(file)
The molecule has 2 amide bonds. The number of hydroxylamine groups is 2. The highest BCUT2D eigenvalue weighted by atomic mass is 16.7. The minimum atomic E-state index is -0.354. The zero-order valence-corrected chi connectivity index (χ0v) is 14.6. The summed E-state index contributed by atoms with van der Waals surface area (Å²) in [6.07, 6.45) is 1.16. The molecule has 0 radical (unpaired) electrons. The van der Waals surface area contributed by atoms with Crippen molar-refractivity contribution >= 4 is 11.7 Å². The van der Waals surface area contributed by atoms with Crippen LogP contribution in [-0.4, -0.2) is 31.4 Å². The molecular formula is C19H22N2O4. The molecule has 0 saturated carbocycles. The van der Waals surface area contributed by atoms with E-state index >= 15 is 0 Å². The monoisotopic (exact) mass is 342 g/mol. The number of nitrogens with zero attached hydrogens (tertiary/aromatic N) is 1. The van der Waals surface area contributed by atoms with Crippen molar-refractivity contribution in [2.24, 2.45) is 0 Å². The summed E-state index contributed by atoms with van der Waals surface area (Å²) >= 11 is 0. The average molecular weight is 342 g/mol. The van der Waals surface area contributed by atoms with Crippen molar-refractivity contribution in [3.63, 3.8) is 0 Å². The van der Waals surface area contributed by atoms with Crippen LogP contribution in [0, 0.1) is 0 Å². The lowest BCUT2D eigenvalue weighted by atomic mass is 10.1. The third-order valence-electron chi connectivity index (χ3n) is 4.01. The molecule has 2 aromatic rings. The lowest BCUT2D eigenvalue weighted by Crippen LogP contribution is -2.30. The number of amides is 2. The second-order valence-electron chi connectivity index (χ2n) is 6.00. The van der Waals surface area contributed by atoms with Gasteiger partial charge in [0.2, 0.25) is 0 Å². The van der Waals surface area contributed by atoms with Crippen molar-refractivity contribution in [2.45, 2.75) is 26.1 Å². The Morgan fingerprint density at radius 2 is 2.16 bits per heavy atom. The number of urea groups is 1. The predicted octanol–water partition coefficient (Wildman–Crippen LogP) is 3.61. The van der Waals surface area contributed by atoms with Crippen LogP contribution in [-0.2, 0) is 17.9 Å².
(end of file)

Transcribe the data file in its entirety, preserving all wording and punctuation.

The molecule has 2 amide bonds. The number of hydroxylamine groups is 2. The highest BCUT2D eigenvalue weighted by atomic mass is 16.7. The minimum atomic E-state index is -0.354. The zero-order valence-corrected chi connectivity index (χ0v) is 14.6. The summed E-state index contributed by atoms with van der Waals surface area (Å²) in [6.07, 6.45) is 1.16. The molecule has 0 radical (unpaired) electrons. The van der Waals surface area contributed by atoms with Crippen molar-refractivity contribution >= 4 is 11.7 Å². The van der Waals surface area contributed by atoms with Crippen LogP contribution in [-0.4, -0.2) is 31.4 Å². The molecular formula is C19H22N2O4. The molecule has 0 saturated carbocycles. The van der Waals surface area contributed by atoms with E-state index >= 15 is 0 Å². The monoisotopic (exact) mass is 342 g/mol. The number of nitrogens with zero attached hydrogens (tertiary/aromatic N) is 1. The van der Waals surface area contributed by atoms with Crippen molar-refractivity contribution in [2.24, 2.45) is 0 Å². The summed E-state index contributed by atoms with van der Waals surface area (Å²) >= 11 is 0. The average molecular weight is 342 g/mol. The van der Waals surface area contributed by atoms with Crippen molar-refractivity contribution in [3.63, 3.8) is 0 Å². The van der Waals surface area contributed by atoms with Crippen LogP contribution in [0, 0.1) is 0 Å². The lowest BCUT2D eigenvalue weighted by atomic mass is 10.1. The third-order valence-electron chi connectivity index (χ3n) is 4.01. The molecule has 2 aromatic rings. The lowest BCUT2D eigenvalue weighted by Crippen LogP contribution is -2.30. The number of amides is 2. The second-order valence-electron chi connectivity index (χ2n) is 6.00. The van der Waals surface area contributed by atoms with Gasteiger partial charge in [0.2, 0.25) is 0 Å². The van der Waals surface area contributed by atoms with Crippen molar-refractivity contribution in [2.45, 2.75) is 26.1 Å². The Morgan fingerprint density at radius 2 is 2.16 bits per heavy atom. The number of urea groups is 1. The predicted octanol–water partition coefficient (Wildman–Crippen LogP) is 3.61. The van der Waals surface area contributed by atoms with Crippen LogP contribution in [-0.2, 0) is 17.9 Å².